While most writers focused on the fact that the agreement set a lower limit (400 tonnes per year, down from 500) – clearly a bullish indicator – I think there’s a more obvious fact many are overlooking that’s even more bullish.

In the first two 5-year agreements, CBGA signatories sold 4,000 tonnes of gold, or approximately 141 million ounces. This is an incredible amount of gold to dump on the market; it’s equivalent to almost two entire years of global production. Based on an average gold selling price over those 10 years of $600, this equals approximately $84.6 billion of gold.

This amount of sales should’ve had a hugely depres

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Wall Street Journal (via Slate)

The dollar fell against most major currencies and is at the same level as it was before it became a safe haven for investors who became jittery after Lehman Bros. collapsed. The dollar is "falling victim to a kind of double whammy" that was the result of the government's efforts to pump more dollars into the economy. Investors seem to be convinced that the efforts had the desired effect and the global economy will soon get out of recession, so they're willing to take on more risk. When combined with the high supply of dollars and low interest rates, that has made the dollar quite unattractive. Instead of dollar-based securities, investors are snapping up gold and other commodities.

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This is from ProPublica the stimulous watchdog now even if we were to accept slip of the lip Joes assessment I just wanted to point out wouldn't that be about $1 Million of your tax dollars per job created.? Hey Joe someone on your staff should give you a reality check the job outlook has hit the WORSE-EVER level. If you put lipstick on a pig it is still a PIG! The rest is worth reading to see how your money is spent. Vice President Joe Biden marked the 200-day point of the stimulus package today with a speech at the Brookings Institution, where he spent nearly an hour ticking off its achievements so far. Among other things, Biden said some economists had given the $787 billion stimulus bill credit for creating 500,000 to 750,000 jobs and boosting the gross domestic product in the two most recent quarters.

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Kevin G. Hall, McClatchy Newspapers

[looks like they are getting us warmed up to the NWO ED] One year after the near collapse of the global financial system, this much is clear: The financial world as we knew it is over, and something new is rising from its ashes.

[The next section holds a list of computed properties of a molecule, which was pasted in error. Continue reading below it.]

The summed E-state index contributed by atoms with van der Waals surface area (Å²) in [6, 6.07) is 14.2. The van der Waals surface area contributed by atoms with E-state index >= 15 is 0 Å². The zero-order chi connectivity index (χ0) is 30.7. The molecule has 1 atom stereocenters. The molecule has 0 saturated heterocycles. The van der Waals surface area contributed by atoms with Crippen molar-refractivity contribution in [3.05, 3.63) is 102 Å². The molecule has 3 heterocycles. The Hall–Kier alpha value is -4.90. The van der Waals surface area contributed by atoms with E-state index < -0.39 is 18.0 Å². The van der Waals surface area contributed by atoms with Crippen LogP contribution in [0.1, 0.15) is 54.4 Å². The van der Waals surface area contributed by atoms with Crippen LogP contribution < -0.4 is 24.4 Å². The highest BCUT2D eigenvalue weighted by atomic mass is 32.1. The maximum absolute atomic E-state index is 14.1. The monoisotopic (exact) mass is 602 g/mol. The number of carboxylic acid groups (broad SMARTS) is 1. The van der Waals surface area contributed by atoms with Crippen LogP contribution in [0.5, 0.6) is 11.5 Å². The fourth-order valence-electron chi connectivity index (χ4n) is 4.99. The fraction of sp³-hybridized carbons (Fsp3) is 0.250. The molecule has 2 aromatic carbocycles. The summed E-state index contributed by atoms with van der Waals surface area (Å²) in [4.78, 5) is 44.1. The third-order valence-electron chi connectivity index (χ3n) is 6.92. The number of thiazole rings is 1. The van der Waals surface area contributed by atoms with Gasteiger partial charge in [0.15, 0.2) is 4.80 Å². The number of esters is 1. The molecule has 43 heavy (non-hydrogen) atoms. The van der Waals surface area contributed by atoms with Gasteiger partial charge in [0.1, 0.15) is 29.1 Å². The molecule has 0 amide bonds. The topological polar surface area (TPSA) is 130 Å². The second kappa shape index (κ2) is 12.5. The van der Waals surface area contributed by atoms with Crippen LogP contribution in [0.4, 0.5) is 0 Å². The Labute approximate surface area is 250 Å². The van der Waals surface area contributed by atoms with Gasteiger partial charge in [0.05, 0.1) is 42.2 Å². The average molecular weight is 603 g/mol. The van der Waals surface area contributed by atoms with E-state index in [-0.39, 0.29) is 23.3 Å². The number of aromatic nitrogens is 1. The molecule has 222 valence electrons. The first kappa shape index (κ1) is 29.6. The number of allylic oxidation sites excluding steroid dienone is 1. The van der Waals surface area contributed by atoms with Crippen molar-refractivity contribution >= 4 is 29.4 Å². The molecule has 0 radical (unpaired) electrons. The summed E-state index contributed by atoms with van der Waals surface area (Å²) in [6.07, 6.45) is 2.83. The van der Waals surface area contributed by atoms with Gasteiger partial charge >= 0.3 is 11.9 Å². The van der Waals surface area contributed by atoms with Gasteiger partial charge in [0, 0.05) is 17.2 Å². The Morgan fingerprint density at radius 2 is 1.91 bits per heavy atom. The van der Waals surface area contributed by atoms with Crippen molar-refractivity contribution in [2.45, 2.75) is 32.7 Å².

Historians will look to September 2008 as a watershed for the U.S. economy. [notice no explanation of the CAUSE ED]

On Sept. 7 , the government seized mortgage titans Fannie Mae and Freddie Mac . Eight days later, investment bank Lehman Brothers filed for bankruptcy, sparking a global financial panic that threatened to topple blue-chip financial institutions around the world. In the several months that followed, governments from Washington to Beijing responded with unprecedented intervention into financial markets and across their economies, seeking to stop the wreckage and stem the damage.

One year later, the easy-money system that financed the boom era from the 1980s until a year ago is smashed. Once-ravenous U.S. consum

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The Card-Krueger work is essentially correct: the minimum wage at levels observed in the United States has had little or no effect on employment. At the minimum, the book has changed the burden of proof in debates over the minimum, from those who stressed the potential distributional benefits of the minimum to those who stress the potential employment losses."--Richard B. Freeman, Journal of Economic Perspectives

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Although a number of countries, including China and Russia, have suggested replacing the dollar as the world's reserve currency, the UNCTAD report is the first time a major multinational institution has posited such a suggestion.

In essence, the report calls for a new Bretton Woods-style system of managed international exchange rates, meaning central banks would be forced to intervene and either support or push down their currencies depending on how the rest of the world economy is behaving.

The proposals would also imply that surplus nations such as China and Germany should stimulate their economies further in order to cut their own imbalances, rather than, as in the present system, deficit nations such as the UK and US having to take the main burden of readjustment.